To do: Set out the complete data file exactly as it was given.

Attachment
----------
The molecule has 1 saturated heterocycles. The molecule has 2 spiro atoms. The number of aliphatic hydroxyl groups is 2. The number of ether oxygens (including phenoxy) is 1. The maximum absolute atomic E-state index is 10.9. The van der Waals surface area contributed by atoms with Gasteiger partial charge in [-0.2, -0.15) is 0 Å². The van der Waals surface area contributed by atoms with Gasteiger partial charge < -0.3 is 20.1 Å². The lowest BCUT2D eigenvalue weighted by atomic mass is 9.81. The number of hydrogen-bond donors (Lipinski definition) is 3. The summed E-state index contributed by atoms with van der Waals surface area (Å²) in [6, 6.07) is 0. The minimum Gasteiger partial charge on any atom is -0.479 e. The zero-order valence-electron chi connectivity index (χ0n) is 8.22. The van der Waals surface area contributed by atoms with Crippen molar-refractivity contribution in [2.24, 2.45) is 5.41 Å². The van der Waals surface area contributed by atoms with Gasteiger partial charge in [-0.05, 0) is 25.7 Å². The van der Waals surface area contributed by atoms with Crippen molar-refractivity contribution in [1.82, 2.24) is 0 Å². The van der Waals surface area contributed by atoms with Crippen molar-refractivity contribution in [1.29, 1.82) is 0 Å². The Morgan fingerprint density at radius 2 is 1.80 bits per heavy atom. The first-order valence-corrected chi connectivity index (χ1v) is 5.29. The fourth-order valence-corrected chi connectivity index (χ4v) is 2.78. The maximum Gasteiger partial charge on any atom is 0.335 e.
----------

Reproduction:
The molecule has 1 saturated heterocycles. The molecule has 2 spiro atoms. The number of aliphatic hydroxyl groups is 2. The number of ether oxygens (including phenoxy) is 1. The maximum absolute atomic E-state index is 10.9. The van der Waals surface area contributed by atoms with Gasteiger partial charge in [-0.2, -0.15) is 0 Å². The van der Waals surface area contributed by atoms with Gasteiger partial charge < -0.3 is 20.1 Å². The lowest BCUT2D eigenvalue weighted by atomic mass is 9.81. The number of hydrogen-bond donors (Lipinski definition) is 3. The summed E-state index contributed by atoms with van der Waals surface area (Å²) in [6, 6.07) is 0. The minimum Gasteiger partial charge on any atom is -0.479 e. The zero-order valence-electron chi connectivity index (χ0n) is 8.22. The van der Waals surface area contributed by atoms with Crippen molar-refractivity contribution in [2.24, 2.45) is 5.41 Å². The van der Waals surface area contributed by atoms with Gasteiger partial charge in [-0.05, 0) is 25.7 Å². The van der Waals surface area contributed by atoms with Crippen molar-refractivity contribution in [1.82, 2.24) is 0 Å². The van der Waals surface area contributed by atoms with Crippen molar-refractivity contribution in [1.29, 1.82) is 0 Å². The Morgan fingerprint density at radius 2 is 1.80 bits per heavy atom. The first-order valence-corrected chi connectivity index (χ1v) is 5.29. The fourth-order valence-corrected chi connectivity index (χ4v) is 2.78. The maximum Gasteiger partial charge on any atom is 0.335 e.